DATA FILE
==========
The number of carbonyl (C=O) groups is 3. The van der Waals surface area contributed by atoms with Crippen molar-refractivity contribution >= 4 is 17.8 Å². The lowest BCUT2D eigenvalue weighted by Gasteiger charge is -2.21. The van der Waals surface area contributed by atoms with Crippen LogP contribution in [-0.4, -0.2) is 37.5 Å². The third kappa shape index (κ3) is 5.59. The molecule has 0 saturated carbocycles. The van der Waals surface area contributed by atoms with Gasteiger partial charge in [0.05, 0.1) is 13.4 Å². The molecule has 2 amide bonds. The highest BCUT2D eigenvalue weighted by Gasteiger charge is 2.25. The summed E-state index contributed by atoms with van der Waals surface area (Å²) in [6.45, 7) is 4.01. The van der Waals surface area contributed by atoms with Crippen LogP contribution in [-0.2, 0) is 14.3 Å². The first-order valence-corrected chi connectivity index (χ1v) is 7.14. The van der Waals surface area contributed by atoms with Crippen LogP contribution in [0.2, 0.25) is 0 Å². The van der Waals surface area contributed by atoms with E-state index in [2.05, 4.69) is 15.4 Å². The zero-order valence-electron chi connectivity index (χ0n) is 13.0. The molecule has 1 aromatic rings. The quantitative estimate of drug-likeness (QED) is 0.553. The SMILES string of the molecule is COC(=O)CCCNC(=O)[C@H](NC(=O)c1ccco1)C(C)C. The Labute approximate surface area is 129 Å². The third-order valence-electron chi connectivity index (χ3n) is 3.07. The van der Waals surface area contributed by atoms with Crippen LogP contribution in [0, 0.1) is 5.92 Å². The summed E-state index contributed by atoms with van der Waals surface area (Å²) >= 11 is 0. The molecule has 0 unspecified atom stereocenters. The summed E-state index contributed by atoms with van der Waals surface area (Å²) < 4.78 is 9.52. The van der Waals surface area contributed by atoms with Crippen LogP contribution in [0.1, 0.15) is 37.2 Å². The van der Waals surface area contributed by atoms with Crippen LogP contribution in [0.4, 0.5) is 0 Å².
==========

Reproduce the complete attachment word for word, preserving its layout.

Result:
The number of carbonyl (C=O) groups is 3. The van der Waals surface area contributed by atoms with Crippen molar-refractivity contribution >= 4 is 17.8 Å². The lowest BCUT2D eigenvalue weighted by Gasteiger charge is -2.21. The van der Waals surface area contributed by atoms with Crippen LogP contribution in [-0.4, -0.2) is 37.5 Å². The third kappa shape index (κ3) is 5.59. The molecule has 0 saturated carbocycles. The van der Waals surface area contributed by atoms with Gasteiger partial charge in [0.05, 0.1) is 13.4 Å². The molecule has 2 amide bonds. The highest BCUT2D eigenvalue weighted by Gasteiger charge is 2.25. The summed E-state index contributed by atoms with van der Waals surface area (Å²) in [6.45, 7) is 4.01. The van der Waals surface area contributed by atoms with Crippen LogP contribution in [-0.2, 0) is 14.3 Å². The first-order valence-corrected chi connectivity index (χ1v) is 7.14. The van der Waals surface area contributed by atoms with Crippen LogP contribution in [0.2, 0.25) is 0 Å². The van der Waals surface area contributed by atoms with E-state index in [2.05, 4.69) is 15.4 Å². The zero-order valence-electron chi connectivity index (χ0n) is 13.0. The molecule has 1 aromatic rings. The quantitative estimate of drug-likeness (QED) is 0.553. The SMILES string of the molecule is COC(=O)CCCNC(=O)[C@H](NC(=O)c1ccco1)C(C)C. The Labute approximate surface area is 129 Å². The third-order valence-electron chi connectivity index (χ3n) is 3.07. The van der Waals surface area contributed by atoms with Crippen LogP contribution in [0, 0.1) is 5.92 Å². The summed E-state index contributed by atoms with van der Waals surface area (Å²) >= 11 is 0. The molecule has 0 unspecified atom stereocenters. The summed E-state index contributed by atoms with van der Waals surface area (Å²) < 4.78 is 9.52. The van der Waals surface area contributed by atoms with Crippen LogP contribution in [0.1, 0.15) is 37.2 Å². The van der Waals surface area contributed by atoms with Crippen LogP contribution in [0.4, 0.5) is 0 Å².